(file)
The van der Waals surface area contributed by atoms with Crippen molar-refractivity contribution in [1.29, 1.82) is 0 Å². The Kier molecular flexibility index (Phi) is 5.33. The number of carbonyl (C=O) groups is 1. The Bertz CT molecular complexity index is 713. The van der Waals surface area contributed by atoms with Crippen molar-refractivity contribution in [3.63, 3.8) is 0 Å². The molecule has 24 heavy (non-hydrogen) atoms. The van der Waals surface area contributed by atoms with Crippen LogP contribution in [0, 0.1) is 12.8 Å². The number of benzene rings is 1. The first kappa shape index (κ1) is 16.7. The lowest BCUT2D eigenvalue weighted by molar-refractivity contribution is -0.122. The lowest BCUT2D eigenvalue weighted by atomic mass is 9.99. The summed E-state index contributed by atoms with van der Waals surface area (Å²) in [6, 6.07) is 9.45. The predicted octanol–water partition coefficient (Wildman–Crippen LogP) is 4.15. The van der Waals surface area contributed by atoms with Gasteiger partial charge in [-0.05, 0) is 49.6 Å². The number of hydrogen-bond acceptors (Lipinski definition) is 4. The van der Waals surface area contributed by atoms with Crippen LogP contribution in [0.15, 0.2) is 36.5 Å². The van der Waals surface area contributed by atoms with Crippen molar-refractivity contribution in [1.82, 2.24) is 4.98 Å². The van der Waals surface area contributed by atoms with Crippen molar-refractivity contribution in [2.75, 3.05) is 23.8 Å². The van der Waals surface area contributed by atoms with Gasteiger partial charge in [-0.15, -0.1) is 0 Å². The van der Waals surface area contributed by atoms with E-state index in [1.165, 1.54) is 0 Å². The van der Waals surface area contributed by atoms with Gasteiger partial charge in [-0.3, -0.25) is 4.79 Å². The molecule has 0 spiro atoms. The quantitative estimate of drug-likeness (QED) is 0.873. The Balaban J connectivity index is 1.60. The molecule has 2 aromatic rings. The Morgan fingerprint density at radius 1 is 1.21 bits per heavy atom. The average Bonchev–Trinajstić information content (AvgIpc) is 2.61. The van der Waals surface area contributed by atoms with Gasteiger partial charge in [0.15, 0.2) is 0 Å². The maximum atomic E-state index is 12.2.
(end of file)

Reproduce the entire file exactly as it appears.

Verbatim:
The van der Waals surface area contributed by atoms with Crippen molar-refractivity contribution in [1.29, 1.82) is 0 Å². The Kier molecular flexibility index (Phi) is 5.33. The number of carbonyl (C=O) groups is 1. The Bertz CT molecular complexity index is 713. The van der Waals surface area contributed by atoms with Crippen molar-refractivity contribution in [3.63, 3.8) is 0 Å². The molecule has 24 heavy (non-hydrogen) atoms. The van der Waals surface area contributed by atoms with Crippen LogP contribution in [0, 0.1) is 12.8 Å². The number of benzene rings is 1. The first kappa shape index (κ1) is 16.7. The lowest BCUT2D eigenvalue weighted by molar-refractivity contribution is -0.122. The lowest BCUT2D eigenvalue weighted by atomic mass is 9.99. The summed E-state index contributed by atoms with van der Waals surface area (Å²) in [6, 6.07) is 9.45. The predicted octanol–water partition coefficient (Wildman–Crippen LogP) is 4.15. The van der Waals surface area contributed by atoms with Gasteiger partial charge in [-0.05, 0) is 49.6 Å². The number of hydrogen-bond acceptors (Lipinski definition) is 4. The van der Waals surface area contributed by atoms with Crippen LogP contribution in [0.15, 0.2) is 36.5 Å². The van der Waals surface area contributed by atoms with Crippen molar-refractivity contribution in [1.82, 2.24) is 4.98 Å². The van der Waals surface area contributed by atoms with Crippen molar-refractivity contribution in [2.75, 3.05) is 23.8 Å². The van der Waals surface area contributed by atoms with Gasteiger partial charge in [-0.15, -0.1) is 0 Å². The van der Waals surface area contributed by atoms with E-state index in [1.165, 1.54) is 0 Å². The van der Waals surface area contributed by atoms with Gasteiger partial charge in [-0.3, -0.25) is 4.79 Å². The molecule has 0 spiro atoms. The quantitative estimate of drug-likeness (QED) is 0.873. The Balaban J connectivity index is 1.60. The molecule has 2 aromatic rings. The Morgan fingerprint density at radius 1 is 1.21 bits per heavy atom. The average Bonchev–Trinajstić information content (AvgIpc) is 2.61. The van der Waals surface area contributed by atoms with Gasteiger partial charge in [0.15, 0.2) is 0 Å². The maximum atomic E-state index is 12.2.